Bura archaeological site

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The archeological site of Bura is located in the Tillabéry Region, of the Tera Department, in southwest Niger. The Bura archeological site has given its name to the area's first-millennium Bura culture.

Site description[edit]

The Bura site consists of many individual necropoleis with coffins crested by unusually-distinctive terra cotta statuettes. The main necropolis itself has a diameter of about one kilometer. Burial mounds, religious altars, and ancient dwellings occur here over a large area. In 1983 a site 25 meters by 20 meters was excavated.

Artifacts and looting[edit]

Following the 1975 discovery and 1983 excavation of the Bura archeological site, and after a Bura-Asinda exhibition toured France in the 1990s, the ancient Bura earthenware statuettes became highly valued by collectors.[1]

The clay and stone anthropomorphic heads of the ancient and medieval Bura culture have been sought for their unusual abstraction and simplicity.[2]

Unfortunately, widespread looting and smuggling has followed this commercial demand, and so many of the Bura culture sites have been negatively impacted.[3] Le Monde concludes that "90 percent of Niger's Bura sites have been damaged" by looters and vandals since 1994.[4]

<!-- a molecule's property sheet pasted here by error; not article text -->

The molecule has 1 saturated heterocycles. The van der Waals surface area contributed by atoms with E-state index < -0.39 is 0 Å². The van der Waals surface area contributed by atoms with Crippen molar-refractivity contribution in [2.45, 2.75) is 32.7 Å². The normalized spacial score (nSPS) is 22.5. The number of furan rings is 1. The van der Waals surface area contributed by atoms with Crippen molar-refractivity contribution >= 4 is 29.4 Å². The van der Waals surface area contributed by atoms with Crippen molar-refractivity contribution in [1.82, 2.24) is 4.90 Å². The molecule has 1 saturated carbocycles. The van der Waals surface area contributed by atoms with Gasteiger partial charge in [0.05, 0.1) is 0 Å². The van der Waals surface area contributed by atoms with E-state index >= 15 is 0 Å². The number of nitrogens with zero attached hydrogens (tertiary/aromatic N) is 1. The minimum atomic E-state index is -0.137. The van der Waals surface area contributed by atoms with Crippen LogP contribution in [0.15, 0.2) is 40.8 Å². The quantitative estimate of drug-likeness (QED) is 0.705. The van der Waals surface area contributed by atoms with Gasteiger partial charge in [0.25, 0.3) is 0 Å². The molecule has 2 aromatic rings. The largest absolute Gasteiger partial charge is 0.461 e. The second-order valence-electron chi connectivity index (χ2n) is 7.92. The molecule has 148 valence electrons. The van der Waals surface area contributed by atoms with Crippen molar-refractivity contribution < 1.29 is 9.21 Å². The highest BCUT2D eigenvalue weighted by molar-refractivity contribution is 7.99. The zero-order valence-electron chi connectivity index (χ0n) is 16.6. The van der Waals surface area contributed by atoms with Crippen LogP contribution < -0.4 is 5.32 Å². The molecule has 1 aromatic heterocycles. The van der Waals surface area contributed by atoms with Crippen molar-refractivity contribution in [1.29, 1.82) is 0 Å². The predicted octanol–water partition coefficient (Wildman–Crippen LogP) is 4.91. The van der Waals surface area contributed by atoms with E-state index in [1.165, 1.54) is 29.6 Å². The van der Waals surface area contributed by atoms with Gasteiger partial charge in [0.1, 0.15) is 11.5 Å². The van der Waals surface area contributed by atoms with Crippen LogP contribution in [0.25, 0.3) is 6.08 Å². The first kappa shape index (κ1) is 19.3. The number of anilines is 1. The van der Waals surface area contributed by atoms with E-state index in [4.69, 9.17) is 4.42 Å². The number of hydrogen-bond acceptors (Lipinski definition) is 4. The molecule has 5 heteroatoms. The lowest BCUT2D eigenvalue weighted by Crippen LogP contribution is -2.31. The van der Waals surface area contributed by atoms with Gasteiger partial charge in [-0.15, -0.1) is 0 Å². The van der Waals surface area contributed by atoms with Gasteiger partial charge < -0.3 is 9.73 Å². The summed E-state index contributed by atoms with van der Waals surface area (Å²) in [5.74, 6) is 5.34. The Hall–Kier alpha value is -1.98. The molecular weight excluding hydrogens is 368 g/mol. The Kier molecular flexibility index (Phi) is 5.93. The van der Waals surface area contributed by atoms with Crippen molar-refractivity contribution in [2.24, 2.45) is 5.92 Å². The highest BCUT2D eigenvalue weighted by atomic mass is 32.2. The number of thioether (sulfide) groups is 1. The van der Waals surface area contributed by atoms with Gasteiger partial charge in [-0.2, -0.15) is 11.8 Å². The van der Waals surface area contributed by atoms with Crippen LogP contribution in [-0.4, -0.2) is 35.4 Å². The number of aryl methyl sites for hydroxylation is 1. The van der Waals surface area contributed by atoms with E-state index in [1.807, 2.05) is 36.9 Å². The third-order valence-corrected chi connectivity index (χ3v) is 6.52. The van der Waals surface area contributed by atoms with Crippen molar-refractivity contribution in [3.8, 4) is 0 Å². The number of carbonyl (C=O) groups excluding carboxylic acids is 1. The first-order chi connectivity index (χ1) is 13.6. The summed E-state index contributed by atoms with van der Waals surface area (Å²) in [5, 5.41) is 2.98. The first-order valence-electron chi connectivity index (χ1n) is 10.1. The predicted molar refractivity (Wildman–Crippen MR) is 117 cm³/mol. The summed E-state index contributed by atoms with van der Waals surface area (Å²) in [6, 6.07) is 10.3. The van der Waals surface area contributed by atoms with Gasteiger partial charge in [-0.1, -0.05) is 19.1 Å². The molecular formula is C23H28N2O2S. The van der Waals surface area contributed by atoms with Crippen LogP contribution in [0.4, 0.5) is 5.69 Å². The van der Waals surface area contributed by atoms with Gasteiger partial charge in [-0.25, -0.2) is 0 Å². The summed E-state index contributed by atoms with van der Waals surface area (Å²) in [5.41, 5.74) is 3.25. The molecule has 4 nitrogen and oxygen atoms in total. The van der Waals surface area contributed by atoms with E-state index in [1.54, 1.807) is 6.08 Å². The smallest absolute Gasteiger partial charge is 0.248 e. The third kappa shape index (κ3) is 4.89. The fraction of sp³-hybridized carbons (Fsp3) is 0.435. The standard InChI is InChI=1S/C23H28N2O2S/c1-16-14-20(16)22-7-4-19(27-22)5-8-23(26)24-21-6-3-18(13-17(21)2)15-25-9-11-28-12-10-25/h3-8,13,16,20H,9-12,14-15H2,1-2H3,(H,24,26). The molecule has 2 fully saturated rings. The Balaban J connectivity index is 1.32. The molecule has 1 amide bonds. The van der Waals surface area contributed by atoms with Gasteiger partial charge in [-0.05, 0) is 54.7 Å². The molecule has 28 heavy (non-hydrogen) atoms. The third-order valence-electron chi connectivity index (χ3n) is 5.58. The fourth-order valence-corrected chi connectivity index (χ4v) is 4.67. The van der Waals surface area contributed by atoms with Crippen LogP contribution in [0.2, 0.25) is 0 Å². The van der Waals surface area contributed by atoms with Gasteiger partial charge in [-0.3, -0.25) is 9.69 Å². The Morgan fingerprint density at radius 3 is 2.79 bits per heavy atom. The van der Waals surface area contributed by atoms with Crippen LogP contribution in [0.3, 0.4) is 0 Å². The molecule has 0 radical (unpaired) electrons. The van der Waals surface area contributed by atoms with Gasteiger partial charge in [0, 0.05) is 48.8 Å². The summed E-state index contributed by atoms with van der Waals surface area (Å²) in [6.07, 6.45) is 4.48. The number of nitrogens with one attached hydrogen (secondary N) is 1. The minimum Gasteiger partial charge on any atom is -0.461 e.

Other Bura artifacts have been large terracotta burial jars (both tubular and ovoid) and varied funerary pottery. Of the 834 Bura-related sites in the Niger River valley, UNESCO reports that the original Bura archeological site has produced the oldest equestrian clay statues.[5]

More recently, many Bura "rat-tail" iron-age spear-points have also entered the Euro-American collectors market.[6]

World Heritage status[edit]

This site was added to the UNESCO World Heritage Tentative List on May 26, 2006 in the Cultural category.[7]


  1. ^ Watson & Todeschini (2007) p344
  2. ^ Note the exhibits at the Hamill Gallery at "Archived copy". Archived from the original on 2011-08-07. Retrieved 2009-10-16.  and the Barakat Gallery at [1]
  3. ^ Watson, Peter; Cecilia Todeschini (2007). The Medici Conspiracy: The Illicit Journey of Looted Antiquities, from Italy. PublicAffairs. p. 30. ISBN 1-58648-438-9. 
  4. ^ LeMonde in English
  5. ^ The Bura Archeological Site, UNESCO World Heritage Centre, translated into English
  6. ^ October 2009 e-mail correspondence with John M. Parker Sr., Riverside Company, in Dandridge, Tennessee, [2]
  7. ^ Site archéologique de Bura - UNESCO World Heritage Centre